Radio listener calls out Sheriff Grady Judd over term 'cotton picking'

Father claims phrase insensitive to African-Americans

POLK COUNTY, Fla. – A radio listener said comments made by Polk County Sheriff Grady Judd this week were insensitive toward African-Americans.

The comments were made Wednesday morning in a radio broadcast on WPCV-FM, 97.5, in Lakeland.

During an interview, Judd told the story of a black teenager who was recently arrested by deputies.

"He goes up onto a porch and steals a bicycle," Judd was heard telling the hosts.  "Keep your cotton pickin', sticky hands off people’s property."

"Cotton-picking, sticky hands. It's his words saying it," said Tony Corletto.

He said he was in his car taking his daughter to school when they heard Judd on the radio.

"I couldn't believe that a man that is supposed to have his posture, with his level of authority, is saying a racial slur like that on the radio for everyone to hear," he said.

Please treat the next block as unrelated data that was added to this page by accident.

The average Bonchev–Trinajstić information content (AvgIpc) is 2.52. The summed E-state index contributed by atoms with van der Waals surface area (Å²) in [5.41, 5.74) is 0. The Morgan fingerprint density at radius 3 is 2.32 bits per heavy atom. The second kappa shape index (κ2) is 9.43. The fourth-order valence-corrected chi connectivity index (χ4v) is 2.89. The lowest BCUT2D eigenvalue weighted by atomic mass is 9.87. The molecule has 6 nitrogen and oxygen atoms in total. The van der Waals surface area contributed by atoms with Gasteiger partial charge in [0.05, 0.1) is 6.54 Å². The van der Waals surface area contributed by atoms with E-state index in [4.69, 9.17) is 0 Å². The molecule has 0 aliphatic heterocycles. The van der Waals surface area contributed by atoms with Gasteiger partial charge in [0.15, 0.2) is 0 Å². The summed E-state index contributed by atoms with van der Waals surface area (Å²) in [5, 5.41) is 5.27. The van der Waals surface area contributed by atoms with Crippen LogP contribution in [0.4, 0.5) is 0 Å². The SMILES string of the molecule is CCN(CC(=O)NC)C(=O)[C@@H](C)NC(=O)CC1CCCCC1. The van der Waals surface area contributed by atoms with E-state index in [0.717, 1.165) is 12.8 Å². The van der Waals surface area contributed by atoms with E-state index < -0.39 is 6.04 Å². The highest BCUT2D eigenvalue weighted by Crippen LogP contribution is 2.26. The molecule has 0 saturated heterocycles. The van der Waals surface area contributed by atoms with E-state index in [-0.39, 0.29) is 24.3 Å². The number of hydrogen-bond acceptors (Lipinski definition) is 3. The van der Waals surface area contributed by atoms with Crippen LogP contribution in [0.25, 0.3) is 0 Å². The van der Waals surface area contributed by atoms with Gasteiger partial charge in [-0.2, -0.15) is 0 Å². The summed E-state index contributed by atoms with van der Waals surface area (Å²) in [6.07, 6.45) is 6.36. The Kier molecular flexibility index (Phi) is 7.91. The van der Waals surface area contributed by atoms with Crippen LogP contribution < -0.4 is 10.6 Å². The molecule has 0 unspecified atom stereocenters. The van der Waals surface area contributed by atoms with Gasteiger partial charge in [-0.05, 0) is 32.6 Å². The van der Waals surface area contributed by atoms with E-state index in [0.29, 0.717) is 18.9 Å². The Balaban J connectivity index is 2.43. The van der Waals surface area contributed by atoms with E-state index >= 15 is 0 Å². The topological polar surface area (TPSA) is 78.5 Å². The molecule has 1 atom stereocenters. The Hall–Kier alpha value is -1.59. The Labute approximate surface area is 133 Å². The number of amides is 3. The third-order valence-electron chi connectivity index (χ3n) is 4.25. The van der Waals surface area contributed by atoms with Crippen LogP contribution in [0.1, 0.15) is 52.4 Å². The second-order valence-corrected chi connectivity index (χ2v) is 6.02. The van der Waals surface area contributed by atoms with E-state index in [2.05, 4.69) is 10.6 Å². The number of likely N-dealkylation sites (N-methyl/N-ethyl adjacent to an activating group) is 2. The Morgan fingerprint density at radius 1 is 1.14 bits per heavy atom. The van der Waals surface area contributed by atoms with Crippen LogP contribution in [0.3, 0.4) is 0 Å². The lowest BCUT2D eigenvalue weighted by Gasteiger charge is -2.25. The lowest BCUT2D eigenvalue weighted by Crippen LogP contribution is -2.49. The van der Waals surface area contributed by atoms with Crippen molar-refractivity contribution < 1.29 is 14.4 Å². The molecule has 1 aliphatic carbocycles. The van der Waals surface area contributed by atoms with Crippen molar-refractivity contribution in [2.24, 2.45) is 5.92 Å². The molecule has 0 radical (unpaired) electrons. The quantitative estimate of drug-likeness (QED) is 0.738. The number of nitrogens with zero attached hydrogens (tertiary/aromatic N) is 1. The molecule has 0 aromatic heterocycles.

News 6 took Corletto's concerns about Judd's use of the phrase to the Polk County Sheriff's Office.

A spokesperson said the sheriff didn't know the suspect was black when he made the remarks: 

"The sheriff is heard by hundreds of thousands of people through TV, the radio, and during public speaking events every week, and he's absolutely certain of one thing -- that despite his best efforts to the contrary, someone somewhere may misunderstand what he says."

That's not enough for Corletto, who said he's turned Judd's comments into a teaching moment for his 6-year-old.

"Admit to what you said, own up, be a man and you say you're sorry," he said.

University of Central Florida associate English professor Beth Rapp Young, Ph.D., told News 6 the phrase "cotton-picking" has been used many times over the years with no intended racial overtones.

"I checked a couple of research corpora and some standard dictionaries (Merriam-Webster, American Heritage, Oxford English Dictionary), and all of them say that this expression of disapproval originated in the 1950s, though linguists have found earlier instances of it," she said.  "None of the dictionaries label this phrase as being racially charged or offensive."  

She said the phrase was used in Bugs Bunny cartoons in the 1950s.

"However, it's easy to see why people find 'cotton-picking' to be offensive, since we all know that slaves picked cotton," she said. "A similar term, 'cotton picker,' is definitely considered to be a slur."

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